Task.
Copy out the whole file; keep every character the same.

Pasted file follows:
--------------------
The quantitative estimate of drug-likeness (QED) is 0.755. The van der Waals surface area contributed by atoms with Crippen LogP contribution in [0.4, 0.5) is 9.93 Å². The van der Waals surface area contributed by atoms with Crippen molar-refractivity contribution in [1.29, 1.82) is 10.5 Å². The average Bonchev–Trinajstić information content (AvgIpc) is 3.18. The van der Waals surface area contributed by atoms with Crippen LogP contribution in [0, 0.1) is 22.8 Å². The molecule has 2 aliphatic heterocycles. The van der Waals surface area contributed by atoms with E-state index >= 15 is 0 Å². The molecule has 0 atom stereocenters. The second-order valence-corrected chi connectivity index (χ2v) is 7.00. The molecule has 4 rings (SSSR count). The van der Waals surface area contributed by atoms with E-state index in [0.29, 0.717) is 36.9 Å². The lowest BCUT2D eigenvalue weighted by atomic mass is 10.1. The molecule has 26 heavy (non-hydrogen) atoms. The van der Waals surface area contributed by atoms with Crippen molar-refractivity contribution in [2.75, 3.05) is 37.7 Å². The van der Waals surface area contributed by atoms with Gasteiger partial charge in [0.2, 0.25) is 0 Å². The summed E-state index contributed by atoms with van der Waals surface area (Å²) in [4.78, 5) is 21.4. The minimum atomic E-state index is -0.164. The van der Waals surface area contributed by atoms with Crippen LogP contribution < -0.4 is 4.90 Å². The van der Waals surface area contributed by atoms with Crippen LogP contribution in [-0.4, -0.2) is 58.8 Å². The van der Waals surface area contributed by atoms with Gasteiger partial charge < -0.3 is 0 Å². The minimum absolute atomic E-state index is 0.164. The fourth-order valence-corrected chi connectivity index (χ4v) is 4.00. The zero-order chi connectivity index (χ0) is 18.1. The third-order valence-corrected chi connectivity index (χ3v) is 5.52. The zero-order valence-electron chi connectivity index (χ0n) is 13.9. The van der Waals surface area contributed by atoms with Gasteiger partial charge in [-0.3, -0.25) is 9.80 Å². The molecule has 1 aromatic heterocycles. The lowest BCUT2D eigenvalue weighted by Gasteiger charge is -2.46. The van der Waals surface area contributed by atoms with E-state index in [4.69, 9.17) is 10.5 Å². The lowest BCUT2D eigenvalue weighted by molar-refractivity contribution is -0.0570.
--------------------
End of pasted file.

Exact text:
The quantitative estimate of drug-likeness (QED) is 0.755. The van der Waals surface area contributed by atoms with Crippen LogP contribution in [0.4, 0.5) is 9.93 Å². The van der Waals surface area contributed by atoms with Crippen molar-refractivity contribution in [1.29, 1.82) is 10.5 Å². The average Bonchev–Trinajstić information content (AvgIpc) is 3.18. The van der Waals surface area contributed by atoms with Crippen LogP contribution in [0, 0.1) is 22.8 Å². The molecule has 2 aliphatic heterocycles. The van der Waals surface area contributed by atoms with E-state index >= 15 is 0 Å². The molecule has 0 atom stereocenters. The second-order valence-corrected chi connectivity index (χ2v) is 7.00. The molecule has 4 rings (SSSR count). The van der Waals surface area contributed by atoms with E-state index in [0.29, 0.717) is 36.9 Å². The lowest BCUT2D eigenvalue weighted by atomic mass is 10.1. The molecule has 26 heavy (non-hydrogen) atoms. The van der Waals surface area contributed by atoms with Crippen molar-refractivity contribution in [2.75, 3.05) is 37.7 Å². The van der Waals surface area contributed by atoms with Gasteiger partial charge in [0.2, 0.25) is 0 Å². The summed E-state index contributed by atoms with van der Waals surface area (Å²) in [4.78, 5) is 21.4. The minimum atomic E-state index is -0.164. The van der Waals surface area contributed by atoms with Crippen LogP contribution < -0.4 is 4.90 Å². The van der Waals surface area contributed by atoms with Crippen LogP contribution in [-0.4, -0.2) is 58.8 Å². The van der Waals surface area contributed by atoms with Gasteiger partial charge < -0.3 is 0 Å². The minimum absolute atomic E-state index is 0.164. The fourth-order valence-corrected chi connectivity index (χ4v) is 4.00. The zero-order chi connectivity index (χ0) is 18.1. The third-order valence-corrected chi connectivity index (χ3v) is 5.52. The zero-order valence-electron chi connectivity index (χ0n) is 13.9. The van der Waals surface area contributed by atoms with Gasteiger partial charge in [-0.3, -0.25) is 9.80 Å². The molecule has 1 aromatic heterocycles. The lowest BCUT2D eigenvalue weighted by Gasteiger charge is -2.46. The van der Waals surface area contributed by atoms with E-state index in [4.69, 9.17) is 10.5 Å². The lowest BCUT2D eigenvalue weighted by molar-refractivity contribution is -0.0570.